Reflections on the Word that Caused a Revolution

By Randy-Michael Testa

With the words “finding my voice” firmly entrenched in pop culture as a stand-in for everything from speaking one’s truth to bailing out of a bad relationship, it’s interesting to note the phrase’s likely beginning. Believe it or not, the Harvard Educational Review is involved. 

The symposium found within the pages of the Spring 2024 issue, “‘In a Different Voice’ at 45: Reflections on the Word That Launched a Revolution,” pays tribute to an essay first published by HER a little over 45 years ago, written by Carol Gilligan, then an assistant professor at the Harvard Graduate School of Education. It’s a piece that turned conventional psychology upside down.

At the time of its publication, Gilligan’s essay, “In a Different Voice: Women’s Conceptions of Self and of Morality” (1977)—a write-up of interviews with 29 women considering having an abortion—uncovered something problematic: that what was said to be human development was based on studies done exclusively with men and boys. When Gilligan interviewed women about a moral dilemma unique to them, she heard something profound. She wrote: “The subject of this essay . . . seeks to identify in the feminine experience and construction of social reality a distinctive voice, recognizable in the different perspective it brings to bear on the construction and resolution of moral problems” [emphasis added].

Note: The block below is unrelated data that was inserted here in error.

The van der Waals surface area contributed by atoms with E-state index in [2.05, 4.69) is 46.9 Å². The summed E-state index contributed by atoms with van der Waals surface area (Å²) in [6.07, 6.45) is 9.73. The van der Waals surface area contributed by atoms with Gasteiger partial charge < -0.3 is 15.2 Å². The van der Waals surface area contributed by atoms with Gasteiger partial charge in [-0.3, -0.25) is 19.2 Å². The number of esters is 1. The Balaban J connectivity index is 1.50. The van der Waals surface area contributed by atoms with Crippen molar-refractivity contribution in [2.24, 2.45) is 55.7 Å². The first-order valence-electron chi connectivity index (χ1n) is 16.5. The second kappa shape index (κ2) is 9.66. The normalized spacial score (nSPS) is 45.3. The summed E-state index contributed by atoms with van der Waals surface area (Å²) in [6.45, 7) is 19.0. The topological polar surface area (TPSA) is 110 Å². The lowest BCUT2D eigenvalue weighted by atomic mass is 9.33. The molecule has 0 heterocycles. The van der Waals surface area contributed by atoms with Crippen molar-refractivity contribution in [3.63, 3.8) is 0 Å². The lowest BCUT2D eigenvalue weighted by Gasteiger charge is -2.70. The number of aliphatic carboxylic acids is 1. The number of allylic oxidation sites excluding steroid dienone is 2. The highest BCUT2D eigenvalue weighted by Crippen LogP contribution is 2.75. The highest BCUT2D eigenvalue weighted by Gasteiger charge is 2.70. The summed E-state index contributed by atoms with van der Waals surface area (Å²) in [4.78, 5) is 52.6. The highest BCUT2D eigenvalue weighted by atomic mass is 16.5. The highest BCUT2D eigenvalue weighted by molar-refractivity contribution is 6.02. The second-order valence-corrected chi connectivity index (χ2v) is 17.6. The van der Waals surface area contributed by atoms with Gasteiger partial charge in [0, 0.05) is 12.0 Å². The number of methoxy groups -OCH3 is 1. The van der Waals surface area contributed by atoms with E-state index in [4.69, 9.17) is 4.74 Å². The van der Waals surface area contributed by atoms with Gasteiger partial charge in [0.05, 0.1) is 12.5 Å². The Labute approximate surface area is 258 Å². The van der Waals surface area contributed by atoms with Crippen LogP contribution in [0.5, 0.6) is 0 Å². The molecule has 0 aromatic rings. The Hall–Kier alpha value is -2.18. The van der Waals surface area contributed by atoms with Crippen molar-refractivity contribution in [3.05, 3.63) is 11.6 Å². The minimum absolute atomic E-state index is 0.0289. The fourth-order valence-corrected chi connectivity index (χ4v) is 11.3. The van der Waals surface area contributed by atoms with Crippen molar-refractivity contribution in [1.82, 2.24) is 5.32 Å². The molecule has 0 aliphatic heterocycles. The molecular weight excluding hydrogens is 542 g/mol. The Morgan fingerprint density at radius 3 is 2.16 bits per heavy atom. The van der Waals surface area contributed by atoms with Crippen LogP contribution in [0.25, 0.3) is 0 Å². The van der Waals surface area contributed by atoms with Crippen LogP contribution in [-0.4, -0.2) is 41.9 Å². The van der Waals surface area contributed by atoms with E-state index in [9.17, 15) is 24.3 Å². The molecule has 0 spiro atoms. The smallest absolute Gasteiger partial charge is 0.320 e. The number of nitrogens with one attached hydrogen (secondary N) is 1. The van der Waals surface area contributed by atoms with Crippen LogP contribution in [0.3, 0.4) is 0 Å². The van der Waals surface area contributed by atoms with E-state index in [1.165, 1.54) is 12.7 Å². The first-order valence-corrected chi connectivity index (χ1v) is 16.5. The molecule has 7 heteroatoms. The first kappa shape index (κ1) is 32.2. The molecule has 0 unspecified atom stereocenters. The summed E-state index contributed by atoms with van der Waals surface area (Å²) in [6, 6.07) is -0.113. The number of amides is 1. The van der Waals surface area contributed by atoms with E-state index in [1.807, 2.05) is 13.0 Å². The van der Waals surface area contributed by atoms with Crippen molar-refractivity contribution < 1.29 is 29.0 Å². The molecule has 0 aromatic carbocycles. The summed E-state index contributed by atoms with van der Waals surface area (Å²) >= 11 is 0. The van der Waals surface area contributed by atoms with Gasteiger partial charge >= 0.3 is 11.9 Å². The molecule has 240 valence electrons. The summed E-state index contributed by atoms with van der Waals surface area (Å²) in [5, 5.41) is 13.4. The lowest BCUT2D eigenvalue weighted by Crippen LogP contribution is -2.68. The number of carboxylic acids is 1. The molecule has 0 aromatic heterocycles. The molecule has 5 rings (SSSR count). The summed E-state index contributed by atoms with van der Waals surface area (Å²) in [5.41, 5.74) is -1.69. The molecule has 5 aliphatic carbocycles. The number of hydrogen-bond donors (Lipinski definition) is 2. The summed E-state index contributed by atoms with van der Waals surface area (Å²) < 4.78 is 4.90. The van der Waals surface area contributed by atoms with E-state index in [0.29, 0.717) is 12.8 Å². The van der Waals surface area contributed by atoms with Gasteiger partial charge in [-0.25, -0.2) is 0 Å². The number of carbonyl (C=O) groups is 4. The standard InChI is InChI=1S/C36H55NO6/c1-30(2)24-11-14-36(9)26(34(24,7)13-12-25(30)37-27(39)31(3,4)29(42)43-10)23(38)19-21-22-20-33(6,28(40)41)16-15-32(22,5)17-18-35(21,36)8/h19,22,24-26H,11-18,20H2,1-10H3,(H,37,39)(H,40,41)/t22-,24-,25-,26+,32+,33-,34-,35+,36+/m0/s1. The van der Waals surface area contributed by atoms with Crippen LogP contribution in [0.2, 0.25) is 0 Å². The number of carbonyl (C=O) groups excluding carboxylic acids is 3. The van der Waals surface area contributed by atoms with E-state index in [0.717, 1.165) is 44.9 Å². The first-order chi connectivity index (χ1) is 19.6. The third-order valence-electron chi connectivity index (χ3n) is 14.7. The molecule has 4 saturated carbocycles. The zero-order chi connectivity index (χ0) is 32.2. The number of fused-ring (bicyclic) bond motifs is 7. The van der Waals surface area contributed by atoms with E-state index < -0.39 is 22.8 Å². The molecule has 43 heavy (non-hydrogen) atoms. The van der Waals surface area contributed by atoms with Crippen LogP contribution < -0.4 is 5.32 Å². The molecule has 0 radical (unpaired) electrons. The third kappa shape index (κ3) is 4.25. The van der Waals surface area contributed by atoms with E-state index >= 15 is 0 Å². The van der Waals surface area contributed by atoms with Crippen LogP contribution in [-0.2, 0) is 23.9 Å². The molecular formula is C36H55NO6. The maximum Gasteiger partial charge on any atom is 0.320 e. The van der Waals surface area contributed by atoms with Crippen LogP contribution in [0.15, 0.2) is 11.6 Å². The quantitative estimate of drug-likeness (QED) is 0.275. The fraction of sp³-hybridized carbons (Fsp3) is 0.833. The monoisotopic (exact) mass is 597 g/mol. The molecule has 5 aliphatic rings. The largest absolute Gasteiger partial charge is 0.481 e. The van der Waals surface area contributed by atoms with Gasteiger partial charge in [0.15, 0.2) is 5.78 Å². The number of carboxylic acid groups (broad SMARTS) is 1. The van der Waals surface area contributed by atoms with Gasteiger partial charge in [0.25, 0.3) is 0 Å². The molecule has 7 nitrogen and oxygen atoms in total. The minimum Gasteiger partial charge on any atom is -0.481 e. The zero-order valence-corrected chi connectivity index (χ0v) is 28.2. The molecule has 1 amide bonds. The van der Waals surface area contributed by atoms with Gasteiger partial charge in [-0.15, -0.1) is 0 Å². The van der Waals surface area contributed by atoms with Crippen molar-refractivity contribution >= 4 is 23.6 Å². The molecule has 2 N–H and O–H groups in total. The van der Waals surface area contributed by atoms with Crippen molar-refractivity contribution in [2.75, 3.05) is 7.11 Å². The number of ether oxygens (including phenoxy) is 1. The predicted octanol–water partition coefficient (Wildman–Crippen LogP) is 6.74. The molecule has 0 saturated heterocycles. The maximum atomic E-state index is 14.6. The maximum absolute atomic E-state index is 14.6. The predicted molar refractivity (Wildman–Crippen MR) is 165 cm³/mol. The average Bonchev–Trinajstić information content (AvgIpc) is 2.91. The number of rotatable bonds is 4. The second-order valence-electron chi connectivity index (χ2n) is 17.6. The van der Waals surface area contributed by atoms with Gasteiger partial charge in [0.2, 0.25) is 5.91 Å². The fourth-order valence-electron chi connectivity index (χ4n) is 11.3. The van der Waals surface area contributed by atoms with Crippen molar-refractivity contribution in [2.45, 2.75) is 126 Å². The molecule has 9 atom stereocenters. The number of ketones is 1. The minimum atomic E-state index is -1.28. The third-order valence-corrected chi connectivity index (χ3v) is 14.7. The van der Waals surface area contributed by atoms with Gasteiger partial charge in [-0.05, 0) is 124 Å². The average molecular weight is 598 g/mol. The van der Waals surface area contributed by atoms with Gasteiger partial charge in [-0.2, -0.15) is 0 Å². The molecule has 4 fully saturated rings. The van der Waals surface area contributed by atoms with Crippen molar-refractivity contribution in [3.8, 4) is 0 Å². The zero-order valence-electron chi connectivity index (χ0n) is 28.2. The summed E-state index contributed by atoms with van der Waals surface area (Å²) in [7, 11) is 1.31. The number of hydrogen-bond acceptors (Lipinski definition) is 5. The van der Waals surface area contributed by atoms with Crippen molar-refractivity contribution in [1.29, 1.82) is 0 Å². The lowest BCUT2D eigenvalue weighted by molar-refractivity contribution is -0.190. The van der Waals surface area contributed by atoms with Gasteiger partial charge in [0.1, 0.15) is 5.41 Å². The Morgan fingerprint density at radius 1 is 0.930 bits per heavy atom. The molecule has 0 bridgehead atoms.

This symposium examines Gilligan’s impetus for writing about the women whose voices she first listened very carefully to, and the seismic, continued aftershocks of her essay’s publication. The symposium includes a reprint of Gilligan’s original 1977 essay; first-time readers will be astonished by its eloquence and continued profundity, especially in the wake of the recent Supreme Court’s overturning of Roe v. Wade. Also included in the symposium are illuminating responses to Gilligan’s original essay, written by five scholars—five women, all former students of Gilligan’s—Leoandra Onnie Rogers, Tonya Leslie, Deborah L. Tolman, Naomi Snider, and Niobe Way—on gender, sexuality, race, and the education of girls. One can only wonder: where would things stand today had HER not listened to Gilligan’s voice?

About the Author

Randy-Michael Testa, Ed. D. works in the Professional Education Division at Harvard Graduate of Education. He was a teaching assistant with Carol Gilligan for her HGSE Adolescent Development course; they have remained good friends since. He is the author of “Introduction: ‘In a Different Voice’ at Forty-Five: Reflections on the Word That Launched a Revolution” in the Spring 2024 issue of Harvard Educational Review.